Wednesday, 27 February 2013


On 23rd/24th February I had the honour & privilege of acting as a distributor on behalf of Browning/Zebco at "The Big One" show in Farnborough near London. 

I can honestly say I have had a cracking time; the show had been absolutely rammed on both days, with many thousands of visitors each day.


On the stand we had all the very latest rods, reels, clothing and terminal tackle from Browning. The fantastic new Xitan pole range was situated a short distance away in the purpose built “pole alley” section of the show.
Alongside the Browning tackle was the very latest offerings from some of Zebco’s other brands such as: Quantum, Blackcat, Fin-Nor, Rhino and Van Staal. If you enjoy specialist fishing; the equipment from these brands are exceptional, and well worth taking a look at.


The Big One 2013


Over the 2 days we had thousands of visitors to our stand, and plenty of interest in our range displayed in “pole alley”. Nearly all the equipment on show was available for the visitors to get a “hands on” experience.
The reception towards all the equipment from the visitors was extremely positive, with two particularly noticeable areas of interest, which were the amazing Browning Xitan pole range, and the brilliant Commercial King rod range.



Pole alley, as I said previously was a designated area where visitors could come and sample the full new range of poles. On show was the Z12, Z8, Z6, Ultra Power and the All Rounder as well as the Xtreme Margin pole. We had a seat box available, so that visitors could sit and hold the poles like they would on the bank, giving them a chance to evaluate what they are like to use.
Browning poles are now the bench mark for all the other companies, and this was evident, as our stand had a constant stream of visitors, whilst all the other companies’ stands remained empty for long periods of time, which exhibited how much recognition these amazing poles have achieved.


Bob Nudd, who is probably the most famous angler of the last 20 years has been associated with Browning for many many years, and was on hand for both days of the show signing autographs and having pictures taken with visitors............. “oh yes and me!!!”

The Big One 2013


Over the two days I got to meet quite a few of the sponsored teams’ lads who were all spot on….. with plenty of ideas getting bounced about, with regards to venues, tactics and equipment, some good tips where to be had!

I would like to take this opportunity to express my gratitude to Lee, Nick, Lee, Lee, Frank and Tom, who all made me feel extremely welcome over the two days, not only at the show but afterwards as well.

For information or advice on any of these products, drop me a line or visit the Browning 2013 catalogue range, available at:                          


Friday, 22 February 2013


I had the privilege of recently meeting up with MATCH FISHING'S  Joe Carass to demonstrate "how to keep the bites coming!",  which is featured in the March edition of their magazine. 

Well, what an absolutely fantastic days fishing we had! ........... but for those who have not had the chance to check out the magazine, here's the long, and short of it!


All we need to do is have a look out of the window to realize how variable the weather can be at this time of year. It doesn't take much of a change to put the fish off feeding at the best of times. True – fishing slows down in winter, which can cause the fish to be inactive or in a non-feeding mood, but it is also true that fantastic catches can also be caught this time of year by refining your rigs and feeding, and if you are willing to put in a little effort, you can reap the benefits while others around you may struggle!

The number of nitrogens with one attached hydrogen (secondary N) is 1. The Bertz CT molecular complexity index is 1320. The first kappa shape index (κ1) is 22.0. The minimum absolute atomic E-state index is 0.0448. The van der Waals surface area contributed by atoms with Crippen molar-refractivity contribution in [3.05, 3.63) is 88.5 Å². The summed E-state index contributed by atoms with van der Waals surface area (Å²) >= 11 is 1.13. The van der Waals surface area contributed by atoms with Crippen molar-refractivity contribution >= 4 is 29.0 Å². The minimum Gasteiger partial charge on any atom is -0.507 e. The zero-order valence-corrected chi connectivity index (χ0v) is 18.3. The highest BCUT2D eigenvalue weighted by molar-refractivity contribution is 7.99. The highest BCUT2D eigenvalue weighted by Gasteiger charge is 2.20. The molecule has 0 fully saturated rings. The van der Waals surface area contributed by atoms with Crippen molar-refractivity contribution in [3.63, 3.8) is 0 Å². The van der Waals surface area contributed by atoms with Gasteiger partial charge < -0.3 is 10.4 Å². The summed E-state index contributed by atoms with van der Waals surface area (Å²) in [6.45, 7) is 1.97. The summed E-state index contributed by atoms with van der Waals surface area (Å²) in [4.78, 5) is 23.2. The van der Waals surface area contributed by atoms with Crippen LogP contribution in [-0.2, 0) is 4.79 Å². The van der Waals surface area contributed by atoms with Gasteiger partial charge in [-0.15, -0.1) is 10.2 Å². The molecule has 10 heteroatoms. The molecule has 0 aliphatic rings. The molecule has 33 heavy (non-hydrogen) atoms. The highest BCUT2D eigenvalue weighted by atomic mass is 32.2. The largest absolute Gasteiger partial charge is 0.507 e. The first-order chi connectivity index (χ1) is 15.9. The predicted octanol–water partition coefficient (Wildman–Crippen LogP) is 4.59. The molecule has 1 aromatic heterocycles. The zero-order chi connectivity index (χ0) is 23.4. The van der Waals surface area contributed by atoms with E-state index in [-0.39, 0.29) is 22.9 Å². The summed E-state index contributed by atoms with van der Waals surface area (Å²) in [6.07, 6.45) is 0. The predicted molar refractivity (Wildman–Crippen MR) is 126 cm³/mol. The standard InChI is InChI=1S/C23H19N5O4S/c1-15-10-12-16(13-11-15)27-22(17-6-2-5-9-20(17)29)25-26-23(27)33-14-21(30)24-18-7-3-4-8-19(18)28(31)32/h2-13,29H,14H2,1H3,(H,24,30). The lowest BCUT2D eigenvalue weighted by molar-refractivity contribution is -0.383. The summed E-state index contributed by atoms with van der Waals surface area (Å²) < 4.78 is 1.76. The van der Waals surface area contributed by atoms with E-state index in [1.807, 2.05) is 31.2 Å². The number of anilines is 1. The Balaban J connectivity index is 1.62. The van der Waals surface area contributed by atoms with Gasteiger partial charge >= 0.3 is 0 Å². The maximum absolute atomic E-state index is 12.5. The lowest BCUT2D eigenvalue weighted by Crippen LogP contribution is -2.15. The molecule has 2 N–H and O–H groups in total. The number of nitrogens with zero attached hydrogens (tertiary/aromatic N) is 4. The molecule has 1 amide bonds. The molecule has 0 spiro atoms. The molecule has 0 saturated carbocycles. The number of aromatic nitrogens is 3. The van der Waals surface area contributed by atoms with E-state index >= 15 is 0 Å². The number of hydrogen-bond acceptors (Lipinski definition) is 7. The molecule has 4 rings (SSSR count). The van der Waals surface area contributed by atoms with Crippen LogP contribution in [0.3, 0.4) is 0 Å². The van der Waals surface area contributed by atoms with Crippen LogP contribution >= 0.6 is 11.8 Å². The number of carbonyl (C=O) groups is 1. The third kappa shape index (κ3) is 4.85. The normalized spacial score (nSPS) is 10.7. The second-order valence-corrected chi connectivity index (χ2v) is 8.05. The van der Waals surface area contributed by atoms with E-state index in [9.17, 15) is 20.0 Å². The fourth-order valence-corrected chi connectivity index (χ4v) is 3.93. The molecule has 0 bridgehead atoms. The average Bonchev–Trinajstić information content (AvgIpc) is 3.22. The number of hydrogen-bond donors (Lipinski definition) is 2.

I think the biggest bit of advice I could give to people is not to be static in their approach, for example: In summer you may put a large bed of bait down, and fish over the top; the fish will move in over the feed. In winter if you did this, you would more than likely end up biteless all day, as the fish are less active and don’t require a lot of food. So with this in mind, light feeding, light rigs, and a willingness to change the depths you are fishing at, you too can keep the bites coming all day.
Weather conditions are been more than favorable today being 10 degrees and very little wind; which is a welcome change from the cold, windy and wet weather we have been experiencing.


I am here at Messingham Sands today, which is situated on the outskirts of Scunthorpe. The complex boasts 10 lakes, comprising of 4 match only lakes, 4 day ticket lakes and 2 syndicate members only lakes. I have opted to fish the South Lake, which is one of the day ticket lakes, to demonstrate how an active approach can keep the bites coming all day.This lake boasts good depths, with some areas around 14 feet deep. The area I have chosen today gives me around 10 feet at about 10 meters. I have chosen to fish the pole at this length as I plan to fish a waggler line at 20 meters, and a bomb line at 40 meters. 


The set up comprises of the following rigs:

Pole Rig

  • Pole - Browning Xitan Xtreme margin pole
  • Pole elastic - double 5
  • Float - 1.5g Tubertini Serie Pro; which has a long thin bristle tip for ultimate bite detection
  • Main line - Browning Hybrid 0.14
  • Hooklength - Browning Hybrid 0.12;  which is 6” long
  • Hook - Kamasan B911 F1 size 18
  • Shotting - Olivette bulk and 3 number 10 Stotz droppers.

*The Olivette is set 2 feet from the hook and the droppers are spaced equally between the Olivette and the hook length. I want to get the bait down quickly which is the reason for the Olivette; but I still want some finesse and a slow fall over the last 2 feet to make the bait look like its falling naturally.

Waggler Rig  

  • Rod - 11 foot Browning Force Pellet Waggler. This has a lovely responsive tip, perfect for light waggler fishing
  • Waggler - Browning straight insert  4BB
  •  Main line - Browning Cenex 4lb sinking match line
  • Hooklength - Hybrid line 0.12
  • Shotting - The main bulk will be around the float with 3 number 8 Stotz droppers; The Stotz help give the bait a more natural fall than normal shot due to their shape.

*The float will be set at 3 feet deep. 

Bomb Rig

  • Rod - 10 foot Browning Force Bomb rod
  • Bomb - ½ ounce square bomb
  • Main line - 6lb Browning Cenex feeder line
  • Hooklength. 0.14 Hybrid line to a 16 Middy KM-1 with a hair rigged band, tied with a knotless knot


  • Groundbait - Sensas 3000 Roach and Silver Fish; with the main target been silver fish, this is perfect
  • 4mm fishery expander pellets (This is a fishery pellet only venue, this also includes hook pellets which are available on site for £1 per bag)
  • Red and White Maggots; nearly every fish loves maggots!